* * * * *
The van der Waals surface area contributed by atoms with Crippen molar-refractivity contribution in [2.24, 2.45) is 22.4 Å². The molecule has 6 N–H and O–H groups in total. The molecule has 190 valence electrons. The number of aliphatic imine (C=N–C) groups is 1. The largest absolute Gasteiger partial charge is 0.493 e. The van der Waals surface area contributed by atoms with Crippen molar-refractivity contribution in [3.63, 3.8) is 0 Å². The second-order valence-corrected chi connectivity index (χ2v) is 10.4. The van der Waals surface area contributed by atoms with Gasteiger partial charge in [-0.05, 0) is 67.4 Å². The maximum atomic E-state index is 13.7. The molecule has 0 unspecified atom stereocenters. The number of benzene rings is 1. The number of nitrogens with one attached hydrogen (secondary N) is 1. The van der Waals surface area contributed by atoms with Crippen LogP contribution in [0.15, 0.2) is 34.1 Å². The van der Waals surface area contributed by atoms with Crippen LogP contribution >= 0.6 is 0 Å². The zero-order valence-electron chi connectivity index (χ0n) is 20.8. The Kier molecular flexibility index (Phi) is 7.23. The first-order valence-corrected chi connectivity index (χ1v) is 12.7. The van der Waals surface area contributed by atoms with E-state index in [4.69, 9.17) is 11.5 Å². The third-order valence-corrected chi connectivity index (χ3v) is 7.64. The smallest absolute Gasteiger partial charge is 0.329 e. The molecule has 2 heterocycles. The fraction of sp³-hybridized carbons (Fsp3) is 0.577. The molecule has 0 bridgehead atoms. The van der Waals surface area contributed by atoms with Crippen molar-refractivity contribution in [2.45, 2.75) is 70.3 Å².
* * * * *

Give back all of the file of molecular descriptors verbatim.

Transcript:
The van der Waals surface area contributed by atoms with Crippen molar-refractivity contribution in [2.24, 2.45) is 22.4 Å². The molecule has 6 N–H and O–H groups in total. The molecule has 190 valence electrons. The number of aliphatic imine (C=N–C) groups is 1. The largest absolute Gasteiger partial charge is 0.493 e. The van der Waals surface area contributed by atoms with Crippen molar-refractivity contribution in [3.63, 3.8) is 0 Å². The second-order valence-corrected chi connectivity index (χ2v) is 10.4. The van der Waals surface area contributed by atoms with Gasteiger partial charge in [-0.05, 0) is 67.4 Å². The maximum atomic E-state index is 13.7. The molecule has 0 unspecified atom stereocenters. The number of benzene rings is 1. The number of nitrogens with one attached hydrogen (secondary N) is 1. The van der Waals surface area contributed by atoms with Crippen LogP contribution in [0.15, 0.2) is 34.1 Å². The van der Waals surface area contributed by atoms with Crippen LogP contribution >= 0.6 is 0 Å². The zero-order valence-electron chi connectivity index (χ0n) is 20.8. The Kier molecular flexibility index (Phi) is 7.23. The first-order valence-corrected chi connectivity index (χ1v) is 12.7. The van der Waals surface area contributed by atoms with E-state index in [4.69, 9.17) is 11.5 Å². The third-order valence-corrected chi connectivity index (χ3v) is 7.64. The smallest absolute Gasteiger partial charge is 0.329 e. The molecule has 2 heterocycles. The fraction of sp³-hybridized carbons (Fsp3) is 0.577. The molecule has 0 bridgehead atoms. The van der Waals surface area contributed by atoms with Crippen molar-refractivity contribution in [2.45, 2.75) is 70.3 Å².